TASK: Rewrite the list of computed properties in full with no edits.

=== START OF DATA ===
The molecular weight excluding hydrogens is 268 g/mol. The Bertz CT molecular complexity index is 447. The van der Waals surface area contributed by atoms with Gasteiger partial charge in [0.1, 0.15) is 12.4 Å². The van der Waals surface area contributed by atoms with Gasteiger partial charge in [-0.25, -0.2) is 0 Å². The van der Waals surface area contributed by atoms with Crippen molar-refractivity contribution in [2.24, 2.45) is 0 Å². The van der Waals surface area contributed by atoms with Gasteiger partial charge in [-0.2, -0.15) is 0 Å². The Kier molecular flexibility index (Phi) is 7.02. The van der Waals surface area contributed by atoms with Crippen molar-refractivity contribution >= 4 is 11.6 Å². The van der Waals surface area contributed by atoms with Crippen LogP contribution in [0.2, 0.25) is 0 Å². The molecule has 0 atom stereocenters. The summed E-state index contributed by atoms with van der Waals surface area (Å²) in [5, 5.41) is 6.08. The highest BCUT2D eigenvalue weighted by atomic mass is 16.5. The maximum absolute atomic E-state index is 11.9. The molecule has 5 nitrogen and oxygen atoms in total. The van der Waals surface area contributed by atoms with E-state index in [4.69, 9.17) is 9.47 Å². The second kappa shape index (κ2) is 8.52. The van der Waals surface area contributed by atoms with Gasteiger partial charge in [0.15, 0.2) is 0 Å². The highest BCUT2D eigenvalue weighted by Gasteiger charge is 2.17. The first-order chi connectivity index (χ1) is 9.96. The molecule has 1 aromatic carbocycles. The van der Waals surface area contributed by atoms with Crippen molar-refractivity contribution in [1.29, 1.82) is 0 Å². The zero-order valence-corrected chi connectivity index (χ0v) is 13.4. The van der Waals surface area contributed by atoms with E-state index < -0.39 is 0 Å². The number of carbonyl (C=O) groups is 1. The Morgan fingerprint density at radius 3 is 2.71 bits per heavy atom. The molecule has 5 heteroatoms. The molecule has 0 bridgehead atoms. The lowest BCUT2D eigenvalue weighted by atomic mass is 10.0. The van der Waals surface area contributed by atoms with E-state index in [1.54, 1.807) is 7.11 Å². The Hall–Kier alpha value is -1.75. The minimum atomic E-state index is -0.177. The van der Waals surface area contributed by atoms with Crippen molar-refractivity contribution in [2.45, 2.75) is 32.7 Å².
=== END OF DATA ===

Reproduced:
The molecular weight excluding hydrogens is 268 g/mol. The Bertz CT molecular complexity index is 447. The van der Waals surface area contributed by atoms with Gasteiger partial charge in [0.1, 0.15) is 12.4 Å². The van der Waals surface area contributed by atoms with Gasteiger partial charge in [-0.25, -0.2) is 0 Å². The van der Waals surface area contributed by atoms with Crippen molar-refractivity contribution in [2.24, 2.45) is 0 Å². The van der Waals surface area contributed by atoms with Gasteiger partial charge in [-0.2, -0.15) is 0 Å². The Kier molecular flexibility index (Phi) is 7.02. The van der Waals surface area contributed by atoms with Crippen molar-refractivity contribution >= 4 is 11.6 Å². The van der Waals surface area contributed by atoms with Crippen LogP contribution in [0.2, 0.25) is 0 Å². The molecule has 0 atom stereocenters. The summed E-state index contributed by atoms with van der Waals surface area (Å²) in [5, 5.41) is 6.08. The highest BCUT2D eigenvalue weighted by atomic mass is 16.5. The maximum absolute atomic E-state index is 11.9. The molecule has 5 nitrogen and oxygen atoms in total. The van der Waals surface area contributed by atoms with E-state index in [4.69, 9.17) is 9.47 Å². The second kappa shape index (κ2) is 8.52. The van der Waals surface area contributed by atoms with Gasteiger partial charge in [0.15, 0.2) is 0 Å². The highest BCUT2D eigenvalue weighted by Gasteiger charge is 2.17. The first-order chi connectivity index (χ1) is 9.96. The molecule has 1 aromatic carbocycles. The van der Waals surface area contributed by atoms with Crippen molar-refractivity contribution in [1.29, 1.82) is 0 Å². The zero-order valence-corrected chi connectivity index (χ0v) is 13.4. The van der Waals surface area contributed by atoms with E-state index < -0.39 is 0 Å². The number of carbonyl (C=O) groups is 1. The Morgan fingerprint density at radius 3 is 2.71 bits per heavy atom. The molecule has 5 heteroatoms. The molecule has 0 bridgehead atoms. The lowest BCUT2D eigenvalue weighted by atomic mass is 10.0. The van der Waals surface area contributed by atoms with E-state index in [1.54, 1.807) is 7.11 Å². The Hall–Kier alpha value is -1.75. The minimum atomic E-state index is -0.177. The van der Waals surface area contributed by atoms with Crippen molar-refractivity contribution in [2.45, 2.75) is 32.7 Å².